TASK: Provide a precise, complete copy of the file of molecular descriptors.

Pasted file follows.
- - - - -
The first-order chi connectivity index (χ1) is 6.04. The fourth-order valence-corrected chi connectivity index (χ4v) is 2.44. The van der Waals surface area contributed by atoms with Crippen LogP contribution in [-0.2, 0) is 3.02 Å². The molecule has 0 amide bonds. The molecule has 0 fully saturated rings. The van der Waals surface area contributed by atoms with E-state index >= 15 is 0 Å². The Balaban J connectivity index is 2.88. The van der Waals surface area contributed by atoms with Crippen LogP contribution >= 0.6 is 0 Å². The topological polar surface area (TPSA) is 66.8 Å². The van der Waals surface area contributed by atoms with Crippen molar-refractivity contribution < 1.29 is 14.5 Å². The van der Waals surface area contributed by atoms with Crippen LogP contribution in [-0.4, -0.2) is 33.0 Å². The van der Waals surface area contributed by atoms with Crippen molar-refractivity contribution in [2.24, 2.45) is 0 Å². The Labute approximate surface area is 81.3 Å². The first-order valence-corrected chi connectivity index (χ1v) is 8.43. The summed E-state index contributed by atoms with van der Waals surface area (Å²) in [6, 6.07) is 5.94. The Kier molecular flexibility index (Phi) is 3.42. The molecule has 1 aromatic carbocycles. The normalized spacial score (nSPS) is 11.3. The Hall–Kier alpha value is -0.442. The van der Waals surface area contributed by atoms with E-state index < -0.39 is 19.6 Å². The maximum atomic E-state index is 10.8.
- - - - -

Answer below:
The first-order chi connectivity index (χ1) is 6.04. The fourth-order valence-corrected chi connectivity index (χ4v) is 2.44. The van der Waals surface area contributed by atoms with Crippen LogP contribution in [-0.2, 0) is 3.02 Å². The molecule has 0 amide bonds. The molecule has 0 fully saturated rings. The van der Waals surface area contributed by atoms with E-state index >= 15 is 0 Å². The Balaban J connectivity index is 2.88. The van der Waals surface area contributed by atoms with Crippen LogP contribution >= 0.6 is 0 Å². The topological polar surface area (TPSA) is 66.8 Å². The van der Waals surface area contributed by atoms with Crippen molar-refractivity contribution < 1.29 is 14.5 Å². The van der Waals surface area contributed by atoms with Crippen LogP contribution in [-0.4, -0.2) is 33.0 Å². The van der Waals surface area contributed by atoms with Crippen molar-refractivity contribution in [2.24, 2.45) is 0 Å². The Labute approximate surface area is 81.3 Å². The first-order valence-corrected chi connectivity index (χ1v) is 8.43. The summed E-state index contributed by atoms with van der Waals surface area (Å²) in [6, 6.07) is 5.94. The Kier molecular flexibility index (Phi) is 3.42. The molecule has 1 aromatic carbocycles. The normalized spacial score (nSPS) is 11.3. The Hall–Kier alpha value is -0.442. The van der Waals surface area contributed by atoms with E-state index < -0.39 is 19.6 Å². The maximum atomic E-state index is 10.8.